DD: Part of it is just being able to bring all of those different stakeholders and different people together and get them to agree so we can actually get the deal done. To me, being able to listen to and help resolve issues that are coming from all different angles, sometimes conflicting and totally contradicting, is rewarding.

LD: What have been some of the most complicated parts so far?

DD: To begin with, the site itself was very complicated because it’s 135 acres, part of which was controlled by the City’s Water Utility Fund, and there were different interests the city needed to protect with that. And then there are major public infrastructures – sewer lines, water lines, fuel lines – that run right through the property and rights that the city needs to retain. So it’s an interesting and complex site just in terms of all the different easement rights and the different property rights. And, again, this goes back to development law versus just buying and selling of property, being able to anticipate how your development needs to be built and making sure that all those rights, those competing rights, are accommodated without harming your development plan.

LD: You must have had a team of lawyers from the firm working on this with you.

DD: Absolutely. They included Jennifer Chavez, a partner in our downtown office, who’s a very good, very strong California Environmental Quality Act lawyer. Issues involving the California Environmental Quality Act, or CEQA, are pervasive in real estate development deals, and she also does transactional work, so I thought she had the perfect mix. Basically, she and I led the team together. We also had another partner in our Orange County office, Aaron Sobaski, who is a very strong development and public/private partnership attorney who also does a lot of work with the Cal State folks.

There came a point during the drafting where we needed to bulk up our team because we had a lot to do in a short period of time and, in terms of disciplines, I think we reached out to six different practice groups in five different offices. For instance, there was a question about what would happen if the deal got involved in a lawsuit in the middle of COVID, so we brought in some appellate folks to give some advice on how to draft that provision. We brought in tax folks because there would be possessory interest tax and environmental experts because this had been the site of a huge plume of pollution from a nearby site now owned by Kinder Morgan Energy. We had labor and employment lawyers to talk about prevailing wage, and I recently talked to an FCC [Federal Communication Commission] lawyer about telecom issues. It was a deal that allowed us to show the depth and breadth of our firm’s resources.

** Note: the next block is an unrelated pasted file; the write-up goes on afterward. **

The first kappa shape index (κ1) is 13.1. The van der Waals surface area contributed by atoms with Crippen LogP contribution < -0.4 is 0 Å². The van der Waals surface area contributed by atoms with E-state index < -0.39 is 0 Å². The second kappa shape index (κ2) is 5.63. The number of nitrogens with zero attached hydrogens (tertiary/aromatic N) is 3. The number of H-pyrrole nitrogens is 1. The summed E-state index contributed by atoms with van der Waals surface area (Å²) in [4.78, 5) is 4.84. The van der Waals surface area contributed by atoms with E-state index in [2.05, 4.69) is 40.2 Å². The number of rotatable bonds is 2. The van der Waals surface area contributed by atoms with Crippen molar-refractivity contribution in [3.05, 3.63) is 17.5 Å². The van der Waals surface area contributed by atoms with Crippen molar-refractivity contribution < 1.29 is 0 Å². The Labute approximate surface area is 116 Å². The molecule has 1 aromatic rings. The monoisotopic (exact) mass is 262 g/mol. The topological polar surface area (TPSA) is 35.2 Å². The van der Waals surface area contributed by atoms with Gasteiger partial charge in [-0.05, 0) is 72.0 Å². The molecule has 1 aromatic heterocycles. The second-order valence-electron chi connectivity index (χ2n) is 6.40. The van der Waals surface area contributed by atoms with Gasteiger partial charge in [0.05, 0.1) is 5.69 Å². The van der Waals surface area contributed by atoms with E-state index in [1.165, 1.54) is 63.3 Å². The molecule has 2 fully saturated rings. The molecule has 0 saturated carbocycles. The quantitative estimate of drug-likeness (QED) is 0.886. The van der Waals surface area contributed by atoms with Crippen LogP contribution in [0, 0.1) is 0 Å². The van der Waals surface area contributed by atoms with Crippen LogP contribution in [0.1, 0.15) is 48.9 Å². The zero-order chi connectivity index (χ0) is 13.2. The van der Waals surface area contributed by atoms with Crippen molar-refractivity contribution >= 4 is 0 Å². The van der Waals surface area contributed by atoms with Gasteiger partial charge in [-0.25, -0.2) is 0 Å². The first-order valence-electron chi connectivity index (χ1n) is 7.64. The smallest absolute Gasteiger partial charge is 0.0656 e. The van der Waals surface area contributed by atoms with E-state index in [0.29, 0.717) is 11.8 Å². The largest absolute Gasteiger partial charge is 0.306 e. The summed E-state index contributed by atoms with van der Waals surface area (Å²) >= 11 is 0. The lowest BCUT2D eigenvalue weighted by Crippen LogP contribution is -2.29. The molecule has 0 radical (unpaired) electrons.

LD: That’s quite impressive. How many project phases will there be until you walk out and there are buildings and it feels like a completed development to you?

DD: The project is slated for a 15-year buildout, so it’s a long one, and it will be in phases. The first phase is the new stadium and the River Park, which is the 34 acres next to the river. Then, probably, the residential construction. And then the innovation district, the campus district and lots of classrooms and campus facilities. At the end, it should be providing capacity for another 15,000 students, which is just fantastic. It’s totally transforming this part of Mission Valley and creating an opportunity for so many kids who want to go to San Diego State, whose parents went there, but perhaps there’s no room for them now.

LD: Can you tell me a little about how you became interested in real estate law?

DD: When I was in law school at the University of California Hastings, I had clerked for some litigation firms and, to begin with, I thought I would like being a trial lawyer. I thought they would be really fun. And then I worked for some litigation lawyers and decided that trials may not occur as frequently as I hoped. I also was not enjoying the discovery process with interrogatories and depositions.

So I thought about how I’d always had an interest in doing something development-related, and I began to gravitate more toward corporate and real estate. The first firm I worked with, Hopkins & Carley, represented Mobil Land. A lot of the oil companies had land development companies back then, and Mobil Land owned Redwood Shores. The partner who was in charge of that project left to go to another firm, and – while I was just a first year – I hit it off with the in-house counsel who was fairly young but was a nice guy. And he let me have a chance. It was just a remarkable opportunity as a first-year. We ended up doing, I think, 10 deals in that year in just Redwood Shores.

Back then, Redwood City was not Silicon Valley like it is now, and a lot of the projects I worked on are still in Redwood Shores. It was just a great opportunity to cut my teeth on things, and at that point, I was hooked. It was pretty much real estate from then on.

LD: Are there other developments that you’ve worked on in the past that are special to you?

DD: Interestingly, my first deal at Sheppard in San Diego was in Mission Valley and it was for Hazard Center, which is west of this site and it’s still there. It’s a mixed-use development. It was a joint venture with Trammell Crow and the Hazard family, who’d owned that property for years and years; it used to have a brickyard on it.

And then I did a lot of work for the San Diego Catholic Diocese years ago, and I helped them buy the site that Cathedral Catholic High School is on, which was cool. I was actually on their founding board for that school for a while, so that one was meaningful as well.